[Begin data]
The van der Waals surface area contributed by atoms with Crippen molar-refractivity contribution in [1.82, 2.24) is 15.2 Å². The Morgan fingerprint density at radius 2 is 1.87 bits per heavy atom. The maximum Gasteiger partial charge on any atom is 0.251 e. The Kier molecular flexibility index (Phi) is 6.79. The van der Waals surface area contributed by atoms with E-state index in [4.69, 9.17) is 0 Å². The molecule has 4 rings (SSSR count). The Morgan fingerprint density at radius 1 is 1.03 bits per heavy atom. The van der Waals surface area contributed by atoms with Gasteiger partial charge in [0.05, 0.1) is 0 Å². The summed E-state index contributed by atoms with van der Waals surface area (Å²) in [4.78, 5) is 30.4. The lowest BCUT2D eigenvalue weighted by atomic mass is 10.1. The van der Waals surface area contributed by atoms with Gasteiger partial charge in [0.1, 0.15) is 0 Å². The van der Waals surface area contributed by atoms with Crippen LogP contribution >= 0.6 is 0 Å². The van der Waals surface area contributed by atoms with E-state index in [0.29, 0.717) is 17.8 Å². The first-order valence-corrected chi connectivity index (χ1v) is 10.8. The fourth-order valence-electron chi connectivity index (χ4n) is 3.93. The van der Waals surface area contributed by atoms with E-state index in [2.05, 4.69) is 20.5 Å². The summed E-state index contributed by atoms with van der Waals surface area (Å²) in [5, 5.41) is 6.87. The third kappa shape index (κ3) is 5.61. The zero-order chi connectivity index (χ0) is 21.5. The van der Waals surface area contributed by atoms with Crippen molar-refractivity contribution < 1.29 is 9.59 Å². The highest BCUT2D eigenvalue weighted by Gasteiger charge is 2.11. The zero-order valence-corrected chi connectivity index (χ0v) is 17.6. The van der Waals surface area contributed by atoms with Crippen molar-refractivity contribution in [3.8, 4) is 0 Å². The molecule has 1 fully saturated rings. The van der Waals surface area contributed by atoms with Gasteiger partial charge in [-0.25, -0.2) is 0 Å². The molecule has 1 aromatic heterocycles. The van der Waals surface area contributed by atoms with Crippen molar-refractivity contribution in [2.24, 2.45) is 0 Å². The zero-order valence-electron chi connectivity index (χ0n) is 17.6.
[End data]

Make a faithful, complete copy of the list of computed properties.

The van der Waals surface area contributed by atoms with Crippen molar-refractivity contribution in [1.82, 2.24) is 15.2 Å². The Morgan fingerprint density at radius 2 is 1.87 bits per heavy atom. The maximum Gasteiger partial charge on any atom is 0.251 e. The Kier molecular flexibility index (Phi) is 6.79. The van der Waals surface area contributed by atoms with E-state index in [4.69, 9.17) is 0 Å². The molecule has 4 rings (SSSR count). The Morgan fingerprint density at radius 1 is 1.03 bits per heavy atom. The van der Waals surface area contributed by atoms with Gasteiger partial charge in [0.05, 0.1) is 0 Å². The summed E-state index contributed by atoms with van der Waals surface area (Å²) in [4.78, 5) is 30.4. The lowest BCUT2D eigenvalue weighted by atomic mass is 10.1. The van der Waals surface area contributed by atoms with Gasteiger partial charge in [0.1, 0.15) is 0 Å². The van der Waals surface area contributed by atoms with Crippen LogP contribution >= 0.6 is 0 Å². The van der Waals surface area contributed by atoms with E-state index in [0.29, 0.717) is 17.8 Å². The first-order valence-corrected chi connectivity index (χ1v) is 10.8. The fourth-order valence-electron chi connectivity index (χ4n) is 3.93. The van der Waals surface area contributed by atoms with E-state index in [2.05, 4.69) is 20.5 Å². The summed E-state index contributed by atoms with van der Waals surface area (Å²) in [5, 5.41) is 6.87. The third kappa shape index (κ3) is 5.61. The zero-order chi connectivity index (χ0) is 21.5. The van der Waals surface area contributed by atoms with Crippen molar-refractivity contribution < 1.29 is 9.59 Å². The highest BCUT2D eigenvalue weighted by Gasteiger charge is 2.11. The zero-order valence-corrected chi connectivity index (χ0v) is 17.6. The van der Waals surface area contributed by atoms with Crippen molar-refractivity contribution in [3.8, 4) is 0 Å². The molecule has 1 fully saturated rings. The van der Waals surface area contributed by atoms with Gasteiger partial charge in [-0.25, -0.2) is 0 Å². The molecule has 1 aromatic heterocycles. The van der Waals surface area contributed by atoms with Crippen molar-refractivity contribution in [2.24, 2.45) is 0 Å². The zero-order valence-electron chi connectivity index (χ0n) is 17.6.